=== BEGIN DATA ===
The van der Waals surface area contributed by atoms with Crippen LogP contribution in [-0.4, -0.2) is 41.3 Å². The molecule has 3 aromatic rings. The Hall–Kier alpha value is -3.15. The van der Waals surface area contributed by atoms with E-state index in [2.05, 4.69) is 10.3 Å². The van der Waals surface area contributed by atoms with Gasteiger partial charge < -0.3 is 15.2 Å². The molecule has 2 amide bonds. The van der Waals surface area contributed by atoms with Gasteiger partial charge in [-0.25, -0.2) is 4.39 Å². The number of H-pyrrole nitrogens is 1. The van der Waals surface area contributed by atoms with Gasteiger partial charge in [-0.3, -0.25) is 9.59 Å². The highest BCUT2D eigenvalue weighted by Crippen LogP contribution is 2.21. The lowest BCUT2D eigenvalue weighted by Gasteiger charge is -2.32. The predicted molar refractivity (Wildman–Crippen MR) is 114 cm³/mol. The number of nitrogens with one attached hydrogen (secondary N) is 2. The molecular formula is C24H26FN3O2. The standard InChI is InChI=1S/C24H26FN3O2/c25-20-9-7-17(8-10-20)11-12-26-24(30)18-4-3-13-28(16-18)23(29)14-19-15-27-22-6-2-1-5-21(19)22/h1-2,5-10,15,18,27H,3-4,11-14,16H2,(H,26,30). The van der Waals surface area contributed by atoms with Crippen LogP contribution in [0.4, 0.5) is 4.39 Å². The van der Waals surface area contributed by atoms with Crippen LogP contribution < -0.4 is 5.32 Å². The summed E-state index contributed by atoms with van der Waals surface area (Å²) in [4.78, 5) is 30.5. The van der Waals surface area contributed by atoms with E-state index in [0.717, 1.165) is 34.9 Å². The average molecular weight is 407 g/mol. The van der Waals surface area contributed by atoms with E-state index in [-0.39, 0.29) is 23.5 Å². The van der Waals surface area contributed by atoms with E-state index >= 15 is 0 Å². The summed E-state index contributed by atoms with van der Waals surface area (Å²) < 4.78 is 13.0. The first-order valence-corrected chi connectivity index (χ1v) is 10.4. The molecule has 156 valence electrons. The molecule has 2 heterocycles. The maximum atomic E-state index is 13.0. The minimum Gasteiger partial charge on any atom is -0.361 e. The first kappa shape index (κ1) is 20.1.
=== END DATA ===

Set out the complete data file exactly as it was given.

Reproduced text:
The van der Waals surface area contributed by atoms with Crippen LogP contribution in [-0.4, -0.2) is 41.3 Å². The molecule has 3 aromatic rings. The Hall–Kier alpha value is -3.15. The van der Waals surface area contributed by atoms with E-state index in [2.05, 4.69) is 10.3 Å². The van der Waals surface area contributed by atoms with Gasteiger partial charge < -0.3 is 15.2 Å². The molecule has 2 amide bonds. The van der Waals surface area contributed by atoms with Gasteiger partial charge in [-0.25, -0.2) is 4.39 Å². The number of H-pyrrole nitrogens is 1. The van der Waals surface area contributed by atoms with Gasteiger partial charge in [-0.3, -0.25) is 9.59 Å². The highest BCUT2D eigenvalue weighted by Crippen LogP contribution is 2.21. The lowest BCUT2D eigenvalue weighted by Gasteiger charge is -2.32. The predicted molar refractivity (Wildman–Crippen MR) is 114 cm³/mol. The number of nitrogens with one attached hydrogen (secondary N) is 2. The molecular formula is C24H26FN3O2. The standard InChI is InChI=1S/C24H26FN3O2/c25-20-9-7-17(8-10-20)11-12-26-24(30)18-4-3-13-28(16-18)23(29)14-19-15-27-22-6-2-1-5-21(19)22/h1-2,5-10,15,18,27H,3-4,11-14,16H2,(H,26,30). The van der Waals surface area contributed by atoms with Crippen LogP contribution in [0.4, 0.5) is 4.39 Å². The van der Waals surface area contributed by atoms with Crippen LogP contribution < -0.4 is 5.32 Å². The summed E-state index contributed by atoms with van der Waals surface area (Å²) in [4.78, 5) is 30.5. The van der Waals surface area contributed by atoms with E-state index in [0.717, 1.165) is 34.9 Å². The average molecular weight is 407 g/mol. The van der Waals surface area contributed by atoms with E-state index in [-0.39, 0.29) is 23.5 Å². The van der Waals surface area contributed by atoms with E-state index >= 15 is 0 Å². The summed E-state index contributed by atoms with van der Waals surface area (Å²) < 4.78 is 13.0. The first-order valence-corrected chi connectivity index (χ1v) is 10.4. The molecule has 156 valence electrons. The molecule has 2 heterocycles. The maximum atomic E-state index is 13.0. The minimum Gasteiger partial charge on any atom is -0.361 e. The first kappa shape index (κ1) is 20.1.